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Old 02-26-2003, 07:07 PM   #1
d33pdream
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vfat mount - all files are 'root' owned, but even root can't -WX


II mounted my Fat32 parition and as root i can view the files, (it's windows 2000) but when i try to send a file to the partition (which is mounted at /mnt/win2k it says permission denied. Any ideas on how to properly setup permission on the 2k parition when under GNU/Linux while not breaking anything when I boot up into 2k? Thanks!
 
Old 02-26-2003, 07:40 PM   #2
Dark_Helmet
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I've never had that problem with a FAT32. Don't hate me for asking this, but are you sure it's FAT and not NTFS?

At least, I haven't had problems writing to FAT32. Don't know if I've ever tried executing anything from it.
 
Old 02-27-2003, 01:26 AM   #3
d33pdream
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It's FAT32


[root@localhost bkeating]# /sbin/fdisk -l

Disk /dev/hda: 255 heads, 63 sectors, 9729 cylinders
Units = cylinders of 16065 * 512 bytes

Device Boot Start End Blocks Id System
/dev/hda1 * 1 2550 20482843+ c Win95 FAT32 (LBA)
/dev/hda2 2551 5100 20482875 83 Linux
/dev/hda3 5101 5231 1052257+ 82 Linux swap
/dev/hda4 5232 9729 36130185 f Win95 Ext'd (LBA)
/dev/hda5 5232 9729 36130153+ 83 Linux



I know, it's rather weird... and annoying.. It's FAT32, but it's also Windows 2000, so perhaps it's a windows permissions problem? I don';t see how but perhaps thats why.
 
Old 02-27-2003, 03:26 AM   #4
acid_kewpie
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you're just mounting it incorreclty. do you have it set up in /etc/fstab? if so set an option to umask=000 or mount it on console by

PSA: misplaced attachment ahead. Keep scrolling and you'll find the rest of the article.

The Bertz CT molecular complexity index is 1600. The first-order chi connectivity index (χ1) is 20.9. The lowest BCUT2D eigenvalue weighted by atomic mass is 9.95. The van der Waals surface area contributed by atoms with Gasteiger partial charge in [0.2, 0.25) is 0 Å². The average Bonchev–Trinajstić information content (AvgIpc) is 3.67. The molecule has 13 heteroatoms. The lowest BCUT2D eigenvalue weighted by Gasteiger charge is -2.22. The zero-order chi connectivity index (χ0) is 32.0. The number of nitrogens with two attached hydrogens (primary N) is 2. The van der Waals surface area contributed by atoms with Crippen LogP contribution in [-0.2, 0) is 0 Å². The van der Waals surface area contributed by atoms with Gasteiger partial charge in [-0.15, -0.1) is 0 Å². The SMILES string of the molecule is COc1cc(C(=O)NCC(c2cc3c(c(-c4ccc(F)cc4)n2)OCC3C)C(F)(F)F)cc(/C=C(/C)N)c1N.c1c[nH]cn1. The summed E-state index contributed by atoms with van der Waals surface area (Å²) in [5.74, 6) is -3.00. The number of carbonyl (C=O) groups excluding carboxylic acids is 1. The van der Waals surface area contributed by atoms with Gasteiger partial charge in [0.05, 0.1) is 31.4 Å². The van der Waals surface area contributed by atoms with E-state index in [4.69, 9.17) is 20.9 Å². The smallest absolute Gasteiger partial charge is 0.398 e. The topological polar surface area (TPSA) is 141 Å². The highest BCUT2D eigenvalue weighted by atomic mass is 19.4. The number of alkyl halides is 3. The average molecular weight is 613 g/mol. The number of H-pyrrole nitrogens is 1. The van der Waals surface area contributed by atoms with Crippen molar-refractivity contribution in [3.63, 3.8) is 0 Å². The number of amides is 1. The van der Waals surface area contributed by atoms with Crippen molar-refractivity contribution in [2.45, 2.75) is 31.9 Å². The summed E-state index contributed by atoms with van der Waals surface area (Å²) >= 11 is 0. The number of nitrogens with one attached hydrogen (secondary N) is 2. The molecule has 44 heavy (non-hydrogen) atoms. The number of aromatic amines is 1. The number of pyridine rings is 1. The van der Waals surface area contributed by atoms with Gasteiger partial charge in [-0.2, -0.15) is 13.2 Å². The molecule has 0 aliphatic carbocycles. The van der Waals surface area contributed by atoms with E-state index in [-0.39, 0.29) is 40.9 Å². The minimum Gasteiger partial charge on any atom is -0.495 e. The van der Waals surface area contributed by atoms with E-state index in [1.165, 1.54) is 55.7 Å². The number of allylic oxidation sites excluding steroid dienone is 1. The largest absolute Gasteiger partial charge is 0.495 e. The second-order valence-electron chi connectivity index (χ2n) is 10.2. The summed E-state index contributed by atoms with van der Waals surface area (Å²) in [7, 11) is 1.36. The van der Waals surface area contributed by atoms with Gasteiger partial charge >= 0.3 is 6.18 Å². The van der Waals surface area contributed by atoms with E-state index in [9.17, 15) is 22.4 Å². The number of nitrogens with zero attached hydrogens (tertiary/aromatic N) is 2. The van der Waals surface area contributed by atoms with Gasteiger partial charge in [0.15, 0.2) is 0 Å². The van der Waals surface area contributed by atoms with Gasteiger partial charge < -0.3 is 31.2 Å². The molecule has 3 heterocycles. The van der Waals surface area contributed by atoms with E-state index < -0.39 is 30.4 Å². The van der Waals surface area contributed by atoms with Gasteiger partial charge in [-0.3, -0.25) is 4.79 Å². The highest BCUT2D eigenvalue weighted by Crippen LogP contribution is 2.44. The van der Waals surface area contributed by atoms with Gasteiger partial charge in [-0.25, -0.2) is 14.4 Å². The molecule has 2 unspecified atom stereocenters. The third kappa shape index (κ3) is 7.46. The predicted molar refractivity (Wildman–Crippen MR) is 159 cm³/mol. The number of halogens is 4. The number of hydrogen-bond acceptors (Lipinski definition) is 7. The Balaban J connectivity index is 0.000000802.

mount -t vfat /dev/hda1 /mnt/windows -o umask=000

should be fine then
 
Old 02-27-2003, 07:44 PM   #5
heathpitts
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I am having basically the same problem. I have another partition in fat32 on my hd and it mounts fine. The only problem is that the file permissions for /mnt/myfiles show up as 755. Logged in as root I can open files move files to the directory, create new directories, etc. The problem is that I cannot chmod the permissions as root to 775 to allow my login to write files to the directory. I get the error permissions cannot be changed for /mnt/myfiles.

does the -o umask=000 allow for this and if so what exactly does umask do?

I need this because I am dual booting winxp and redhat 8 on my system and want to share the directory through both winxp or rh8 when I boot up either one.
 
Old 02-28-2003, 03:38 AM   #6
acid_kewpie
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umask masks against the access rights bits. as fat32 is a very basic filesystem it doesn't have any idea about file attributes as found under unix filesystems, so you set them yourself. a set of file attributes such as 755 equates to a umask of 022 (i.e. the exact opposite bit wise) umask says what you can't do, as opposed to what you can do. so 000 will give each file rights of 777 i.e. rwxrwxrwx
 
  


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